Miami Heat forward Chris Bosh will miss at least the remainder of the season after developing blood clots on one of his lungs, the team announced Saturday.
The team said the All-Star is receiving care guided by Heat physicians at a South Florida hospital and resting comfortably.
Bosh thanked fans on social media late Saturday night for their “messages, love and support” over the past few days.
Heat coach Erik Spoelstra sounded upbeat about Bosh’s road to recovery. The team received the news Saturday morning, Spoelstra said, and welcomed the clarity after a frightening couple of days.
“His health will be restored,” Spoelstra said before Miami’s 105-91 loss to the New Orleans Pelicans on Saturday night. “That’s the most important thing. That’s bigger than basketball.”
Spoelstra and Heat guard Dwyane Wade visited Bosh on Saturday.
“It’s been very emotional for all of us,” Spoelstra said. “I was in constant contact with CB. But he didn’t know either until they were able to go through all the tests and see all the specialists. … I can’t imagine how tough it was for Chris and [his wife] Adrienne. …
“We’re not even thinking about [his return] right now. The most important thing is he’ll be healthy again. We’ll get a game plan as we continue to get more information.”
The medication required to treat such a condition typically requires at least six months of limited physical activity.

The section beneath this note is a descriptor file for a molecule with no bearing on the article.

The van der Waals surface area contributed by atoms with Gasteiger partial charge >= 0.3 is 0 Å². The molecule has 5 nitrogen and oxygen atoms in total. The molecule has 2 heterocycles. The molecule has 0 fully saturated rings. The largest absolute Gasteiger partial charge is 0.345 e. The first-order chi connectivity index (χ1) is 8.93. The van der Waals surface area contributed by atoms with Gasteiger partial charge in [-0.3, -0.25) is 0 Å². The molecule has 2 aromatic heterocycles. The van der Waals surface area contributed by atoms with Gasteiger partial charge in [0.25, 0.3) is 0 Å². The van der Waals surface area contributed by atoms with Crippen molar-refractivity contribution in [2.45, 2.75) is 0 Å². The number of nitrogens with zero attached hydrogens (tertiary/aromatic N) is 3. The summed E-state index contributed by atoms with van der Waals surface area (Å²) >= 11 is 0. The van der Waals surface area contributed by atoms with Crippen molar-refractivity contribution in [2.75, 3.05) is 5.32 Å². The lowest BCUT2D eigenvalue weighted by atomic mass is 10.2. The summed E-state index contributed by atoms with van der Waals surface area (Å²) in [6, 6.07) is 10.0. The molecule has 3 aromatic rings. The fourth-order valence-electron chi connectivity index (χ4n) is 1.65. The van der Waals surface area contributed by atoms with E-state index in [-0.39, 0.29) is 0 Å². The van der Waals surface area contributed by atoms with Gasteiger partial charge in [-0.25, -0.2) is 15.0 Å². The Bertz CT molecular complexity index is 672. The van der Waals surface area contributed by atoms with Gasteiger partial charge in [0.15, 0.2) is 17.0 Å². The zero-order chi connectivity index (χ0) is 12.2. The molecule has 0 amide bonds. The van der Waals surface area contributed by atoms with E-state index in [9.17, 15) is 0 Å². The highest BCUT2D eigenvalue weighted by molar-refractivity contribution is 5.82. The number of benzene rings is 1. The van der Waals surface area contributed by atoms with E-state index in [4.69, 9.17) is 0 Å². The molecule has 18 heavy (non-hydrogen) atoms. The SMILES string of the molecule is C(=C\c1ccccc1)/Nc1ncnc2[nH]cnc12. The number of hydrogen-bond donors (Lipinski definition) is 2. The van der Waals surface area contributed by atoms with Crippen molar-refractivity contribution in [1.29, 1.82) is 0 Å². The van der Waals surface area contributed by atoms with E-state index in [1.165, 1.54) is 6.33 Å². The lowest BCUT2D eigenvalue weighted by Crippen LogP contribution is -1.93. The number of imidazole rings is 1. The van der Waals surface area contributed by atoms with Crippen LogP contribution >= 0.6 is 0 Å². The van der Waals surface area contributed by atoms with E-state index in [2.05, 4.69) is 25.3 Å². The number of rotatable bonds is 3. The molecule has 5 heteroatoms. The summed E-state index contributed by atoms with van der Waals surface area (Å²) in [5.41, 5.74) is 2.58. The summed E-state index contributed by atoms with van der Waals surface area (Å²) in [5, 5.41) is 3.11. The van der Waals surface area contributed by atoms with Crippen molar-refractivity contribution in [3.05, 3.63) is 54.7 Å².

In cases like these, it’s common for the clots to have worked their way from the legs to the lungs, a dangerous occurrence. Blood clots are always a serious condition, but this is a particularly scary moment for Bosh and the NBA after former Portland Trail Blazers star Jerome Kersey died suddenly Wednesday of a blood clot in his lung. Kersey was 52.
Last month, Brooklyn forward Mirza Teletovic was ruled out for the season once clots were found on his lungs. Cleveland’s Anderson Varejao went through a similar situation and missed most of the 2012-13 season.
And Udonis Haslem, one of Bosh’s teammates, said publicly for the first time Saturday night that he experienced blood clots on his lungs following surgery for a foot injury during the 2010-11 season.
“First of all, the pain, it’s excruciating,” Haslem said. “Every time you try to inhale to take a breath, it’s like somebody’s stabbing you in your lungs.”
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